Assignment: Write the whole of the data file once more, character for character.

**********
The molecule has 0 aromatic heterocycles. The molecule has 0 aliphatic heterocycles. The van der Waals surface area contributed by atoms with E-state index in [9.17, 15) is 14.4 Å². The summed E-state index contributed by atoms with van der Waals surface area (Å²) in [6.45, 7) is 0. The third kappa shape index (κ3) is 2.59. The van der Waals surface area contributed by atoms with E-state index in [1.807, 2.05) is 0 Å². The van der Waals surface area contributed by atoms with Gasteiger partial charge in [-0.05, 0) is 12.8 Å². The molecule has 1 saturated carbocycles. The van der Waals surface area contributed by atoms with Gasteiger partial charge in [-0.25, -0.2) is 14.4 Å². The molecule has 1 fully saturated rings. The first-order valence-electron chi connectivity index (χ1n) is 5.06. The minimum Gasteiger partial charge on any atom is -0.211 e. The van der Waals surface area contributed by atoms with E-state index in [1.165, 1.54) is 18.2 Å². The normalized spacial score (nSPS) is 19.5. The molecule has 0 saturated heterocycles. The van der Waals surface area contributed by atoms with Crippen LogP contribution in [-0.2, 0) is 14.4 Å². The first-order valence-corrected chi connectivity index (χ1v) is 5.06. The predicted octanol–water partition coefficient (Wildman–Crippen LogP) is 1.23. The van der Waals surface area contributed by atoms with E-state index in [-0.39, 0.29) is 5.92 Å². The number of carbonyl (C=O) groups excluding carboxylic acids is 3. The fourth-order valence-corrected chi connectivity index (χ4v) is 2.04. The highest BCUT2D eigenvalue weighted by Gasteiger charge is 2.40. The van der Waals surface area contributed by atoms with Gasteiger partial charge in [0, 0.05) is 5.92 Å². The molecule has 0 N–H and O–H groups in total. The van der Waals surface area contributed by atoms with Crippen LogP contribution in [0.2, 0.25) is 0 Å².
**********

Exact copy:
The molecule has 0 aromatic heterocycles. The molecule has 0 aliphatic heterocycles. The van der Waals surface area contributed by atoms with E-state index in [9.17, 15) is 14.4 Å². The summed E-state index contributed by atoms with van der Waals surface area (Å²) in [6.45, 7) is 0. The third kappa shape index (κ3) is 2.59. The van der Waals surface area contributed by atoms with E-state index in [1.807, 2.05) is 0 Å². The van der Waals surface area contributed by atoms with Gasteiger partial charge in [-0.05, 0) is 12.8 Å². The molecule has 1 saturated carbocycles. The van der Waals surface area contributed by atoms with Gasteiger partial charge in [-0.25, -0.2) is 14.4 Å². The molecule has 1 fully saturated rings. The first-order valence-electron chi connectivity index (χ1n) is 5.06. The minimum Gasteiger partial charge on any atom is -0.211 e. The van der Waals surface area contributed by atoms with E-state index in [1.165, 1.54) is 18.2 Å². The normalized spacial score (nSPS) is 19.5. The molecule has 0 saturated heterocycles. The van der Waals surface area contributed by atoms with Crippen LogP contribution in [-0.2, 0) is 14.4 Å². The first-order valence-corrected chi connectivity index (χ1v) is 5.06. The predicted octanol–water partition coefficient (Wildman–Crippen LogP) is 1.23. The van der Waals surface area contributed by atoms with E-state index in [-0.39, 0.29) is 5.92 Å². The number of carbonyl (C=O) groups excluding carboxylic acids is 3. The fourth-order valence-corrected chi connectivity index (χ4v) is 2.04. The highest BCUT2D eigenvalue weighted by Gasteiger charge is 2.40. The van der Waals surface area contributed by atoms with Gasteiger partial charge in [0, 0.05) is 5.92 Å². The molecule has 0 N–H and O–H groups in total. The van der Waals surface area contributed by atoms with Crippen LogP contribution in [0.2, 0.25) is 0 Å².